Acceptance, a newly found recognition or validation of the self, comes from an internal, renewed, or redefined self-identity or through others, a higher being, or both (Allen & Brooks, 2012; Bong, 2011). Acceptance from family, friends, and groups enabled participants to find purpose and meaning (Tan et al., 2011), endure the challenge (de Guzman et al., 2011), or accept unconditional care (Hertz, Addaad, & Ronel, 2012). Acceptance from a higher power reflected a belief in a higher power’s authority and ability to heal, help, and guide (Dittman, 2012; Wade, 2013).
As part of the spiritual experience, participants frequently needed to deal with suffering, fear, and guilt specifically related to the life transition or event. Participants' spirituality either helped them diminish or resolve these feelings or provided them with the strength to endure or face them (Bong, 2011; Denney, Aten, & Leavell, 2011).
Finding hope, described as a spiritual belief that enables people to trust that “things are going to work out somehow” (Wade, 2013, p. 1143), was expressed in reference to a better future, as a way to live, as recognition of God’s support, and as a mantra to overcome hardship (de Guzman et al., 2011). Finding the will to fight results in direct action to deal with the life circumstance as a result of finding hope (Hong & Welch, 2013).
Multiple authors described participants’ experiences of growing as they moved forward in dealing with the major life event (de Castella & Simmonds, 2012; Fallah, Keshmir, Kashani, Azargashb, & Akbari, 2012). One author described participants’ experiences of moving away from failure and suffering toward a more positive future after finding some hope and growing through the experience (Humbert et al., 2013).
Developing resilience was depicted as an important quality to have or acquire to enhance one’s abilities, overcome illness, and accept change. It was influenced or heightened through participants’ ongoing engagement in spirituality and working through challenging life events (Fallah et al., 2012; Price, Kinghorn, Patrick, & Cardell, 2012).
Meaning of Spirituality.
The theme of the meaning of spirituality represents how people make sense of what has happened to them or family members in the larger context of life. Subthemes include purpose and life meaning, trust in a higher power, positivity and acceptance, connectedness, questioning of God or reality, and critical thoughts and questions.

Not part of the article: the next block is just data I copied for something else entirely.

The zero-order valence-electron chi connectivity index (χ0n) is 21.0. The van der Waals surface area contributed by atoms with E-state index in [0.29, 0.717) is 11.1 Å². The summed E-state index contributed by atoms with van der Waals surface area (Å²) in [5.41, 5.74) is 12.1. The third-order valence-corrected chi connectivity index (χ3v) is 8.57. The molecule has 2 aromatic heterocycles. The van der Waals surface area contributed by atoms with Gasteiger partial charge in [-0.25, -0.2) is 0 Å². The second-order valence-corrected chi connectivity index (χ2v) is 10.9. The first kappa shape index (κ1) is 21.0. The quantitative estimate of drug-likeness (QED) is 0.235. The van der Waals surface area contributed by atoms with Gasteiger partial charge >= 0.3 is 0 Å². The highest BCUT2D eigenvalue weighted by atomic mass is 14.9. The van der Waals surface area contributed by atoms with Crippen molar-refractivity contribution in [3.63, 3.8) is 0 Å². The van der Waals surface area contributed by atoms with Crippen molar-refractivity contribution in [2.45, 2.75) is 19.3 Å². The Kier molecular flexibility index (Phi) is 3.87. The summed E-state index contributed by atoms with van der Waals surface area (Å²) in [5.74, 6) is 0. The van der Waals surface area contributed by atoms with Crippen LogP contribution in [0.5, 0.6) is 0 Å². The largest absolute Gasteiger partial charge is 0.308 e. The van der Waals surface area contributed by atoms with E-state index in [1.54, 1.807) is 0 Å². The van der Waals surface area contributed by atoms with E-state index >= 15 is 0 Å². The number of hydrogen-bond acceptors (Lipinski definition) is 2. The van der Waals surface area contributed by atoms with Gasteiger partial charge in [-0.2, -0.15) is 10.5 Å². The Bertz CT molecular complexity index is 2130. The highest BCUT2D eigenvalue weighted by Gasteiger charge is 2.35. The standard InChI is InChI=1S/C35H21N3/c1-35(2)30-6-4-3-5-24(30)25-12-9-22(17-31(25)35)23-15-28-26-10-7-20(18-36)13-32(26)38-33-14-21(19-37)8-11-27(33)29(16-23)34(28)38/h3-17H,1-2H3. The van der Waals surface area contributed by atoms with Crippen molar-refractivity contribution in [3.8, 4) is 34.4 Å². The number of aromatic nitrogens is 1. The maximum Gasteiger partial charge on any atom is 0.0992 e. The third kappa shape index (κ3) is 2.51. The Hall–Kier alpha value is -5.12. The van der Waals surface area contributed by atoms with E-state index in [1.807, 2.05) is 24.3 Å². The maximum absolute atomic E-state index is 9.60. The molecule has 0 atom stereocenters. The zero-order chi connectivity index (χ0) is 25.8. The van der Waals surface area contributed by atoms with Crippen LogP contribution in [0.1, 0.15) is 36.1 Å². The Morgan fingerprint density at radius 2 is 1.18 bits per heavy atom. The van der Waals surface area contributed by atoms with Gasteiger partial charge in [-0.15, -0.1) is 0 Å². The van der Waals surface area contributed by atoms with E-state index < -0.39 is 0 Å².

The subtheme of purpose and life meaning encompasses a sense of direct and divine purpose for one’s life (Denney et al., 2011), with the idea that experiencing a challenging life event is part of some larger scheme, often outside of the person’s control. The person may not necessarily attribute this plan to a higher being or power. In addition, the person may or may not fully understand the event’s purpose and life meaning but still acknowledges it as being part of or important in providing something better to others or life in general (Unruh & Hutchinson, 2011).
The subtheme of positivity and acceptance involves being able to find some sense of beauty or gift within the experience of suffering or in daily life. Despite the life circumstances and pain suffered, people may still find a sense of personal strength through the ability to see beauty in life (Price et al., 2012), and the intricate web of personal encounters and relationships (Bornsheuer, Henriksen, & Irby, 2012).
Life challenges were the impetus behind participants’ questioning of God or reality to further their understanding about God or a higher power (Collin, 2012; Hattie & Beagan, 2013) and led them to seek something beyond themselves (Gottheil & Groth-Marnat, 2011). The discovery of those answers or insights, when clarity was gained from the questioning, included increased self-awareness or perspectives that participants had not previously considered (Bong, 2011), some enlightenment that provided them reassurance (Mitchell, Silver, & Ross, 2012), hope (Mitchell et al., 2012), or a new image of God (Kim & Pak, 2013).
Critical thoughts and questions (i.e., the reason for our existence) may have been directed to others or to God or a higher power, but they may also have been directed to no one in particular (Rehnsfeldt & Arman, 2012; Van Lith, 2014). Making sense of a challenging life event frequently evoked these questions, and although participants may not have received a tangible answer or response, some found meaning in the discovery of life purpose, the acceptance of mystery or the beauty of not knowing, and the possibility that insight into these questions might one day be realized (Mihalache, 2012; Saeteren et al., 2011).
Discussion
The studies reviewed did not use the terms occupations or occupational engagement, but the theme of avenues to and through spirituality best reflects this potential construct. This theme emphasized multiple aspects of doing, such as speaking with religious leaders and engaging in prayer, religious rituals, and actions. Aspects related to doing, along with being, becoming, centeredness, and connectedness (Kang, 2003), were also reflected in both the relationships and the coping mechanisms and activities subthemes. The wide range of activities to and through spirituality suggests a variety of occupations that are not reflected in the description of spirituality in the Occupational Therapy Practice Framework: Domain and Process (Framework;American Occupational Therapy Association [AOTA], 2014).